publication, the tourists arrived and Charles Dickens laughed. It was


no longer the quietest little place in the world. -- Charles Dickens


left. It was never quite the same for Charles Dickens.


So beautiful. You would love that. We have to thank Arthur Smith for


this whole world of playing the Moldavians at tennis. This is now a


film and it was a book. Give us some idea of how it started. I was


watching England play Moldova in the World Cup qualifiers with


Arthur Smith. I had been playing tennis and he said he did not think


I was very good. I said that I was number two in Sussex as a junior.


He said that I was not good enough to beat those footballers. I said


but I was because but callers are not so good at tennis. --


footballers are not so good. I said the England team would never let me


play them and so I had to play the Moldova team and the loser of the


bat had to strip naked and sink the Moldova national anthem. -- the bet.


Then I set off on that adventure, it made the book and then the film.


What is your part in that? Tony is an old friend of mine. We have a


passion for tennis and we have a charity which tries to get free


coaching for children on public courts. We feel that is very


necessary in the UK. Plus, starred in the movie! I did not, just three


words of commentary! It is a fantastic movie. Travelling around


the world to play tennis you have some amazing Adventures but it was


nothing like this one that he had travelling around Moldova and


everywhere else, trying to play these people. It was fantastic.


Let's have a little look. You start talking them off one after another.


Lovely! Absolutely brilliant. That bet worked out well, a book and a


film. What you need is another challenge, really. Maybe but it is


enough of a challenge getting a film out and about. We are a small,


independent film, let's face it. think it is time to set up


challenge number two. We have a certain Arthur Smith on the


telephone right now. What is next? This is what I propose. You have


done the Irish, you have done Moldova and it is time for the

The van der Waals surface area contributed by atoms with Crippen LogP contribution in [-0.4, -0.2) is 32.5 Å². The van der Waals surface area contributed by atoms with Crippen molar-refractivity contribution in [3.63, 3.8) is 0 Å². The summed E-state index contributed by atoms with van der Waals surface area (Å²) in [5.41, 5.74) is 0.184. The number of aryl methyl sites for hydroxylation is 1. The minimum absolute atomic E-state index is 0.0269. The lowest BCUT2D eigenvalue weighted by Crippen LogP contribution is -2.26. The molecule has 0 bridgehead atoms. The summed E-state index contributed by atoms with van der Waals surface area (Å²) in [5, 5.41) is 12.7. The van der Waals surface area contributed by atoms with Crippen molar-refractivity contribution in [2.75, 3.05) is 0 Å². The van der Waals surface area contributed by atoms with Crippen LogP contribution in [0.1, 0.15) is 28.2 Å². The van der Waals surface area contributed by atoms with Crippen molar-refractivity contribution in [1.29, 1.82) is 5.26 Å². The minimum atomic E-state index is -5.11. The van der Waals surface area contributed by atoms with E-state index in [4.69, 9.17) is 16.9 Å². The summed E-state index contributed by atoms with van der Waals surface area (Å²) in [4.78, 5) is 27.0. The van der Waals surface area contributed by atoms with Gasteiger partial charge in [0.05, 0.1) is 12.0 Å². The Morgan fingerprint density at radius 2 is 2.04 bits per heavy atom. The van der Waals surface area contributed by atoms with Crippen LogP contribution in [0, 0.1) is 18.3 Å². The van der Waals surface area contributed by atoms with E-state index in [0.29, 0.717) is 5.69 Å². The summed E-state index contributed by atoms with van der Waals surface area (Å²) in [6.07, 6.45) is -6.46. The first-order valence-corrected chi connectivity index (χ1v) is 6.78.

Welsh. Wales became the first country recently to have a public


right of way around the coast. You have got to walk round it, starting


with nothing. You cannot advertise it in advance. You have got to turn


up wearing only what you are wearing, and find places to stay,


some way of eating, for the whole thing. I bet you cannot do it


because you are not man enough. If you lose the bet, you have to stand


in a tars and costume in Caernarvon Castle and sing the Welsh national


anthem. And what will he do if he does do it? This is the thing. He


gets me doing things and he just sits on a sofa and watches


television! OK, I might take you on. I will have a think about that.


have cut him off! He is gone. The see you later. Wherever he is


staying has not got very good reception. Playing The Moldovans At


Tennis is out now in cinemas. we are giving all the money to this


care centre for children with Now, it is just 18 days to go until


the Olympic counting down finally stops. Over the last few weeks, Ade


Adepitan has been introducing some of the 1948 London Olympians to


their morpbt counterparts. Tonight he takes a look at hockey. A


dangerous game, that. At the last London Olympics in 1948,


the British male hockey team won a silver medal.


John Peak, who is now 87, was Britain's youngest player at 23.


64 years later, and Olympic hockey is back in London. 19-year-old


Harry Martin is the youngest member of the team, trying to build on


John's legacy. It is so much quicker. I'm glad I'm


not playing now. The One Show has brought John and


Harry together here. The sport has changed since John


was playing? We did not have a training base at all. We did not


get together until a few months before the Olympics, we did not


know we had been chosen. How long have you been together? Overall we


train about three years. I would not say we were not fit,


but nothing like the athletic stage with all of the doctors, the food


and the training schedule. I work in the gym on month Monday, Tuesday,


Wednesday, two pit sessions, Thursday, and Friday, two pit


sessions and then running and Saturday.


Amazing. John, what was it like being the


youngest member of the team? suppose that they looked after me.


How old are you Harry? 19. You get a bit of stick, but it is usually


deserve. But they look after me. What is it like being 19 years old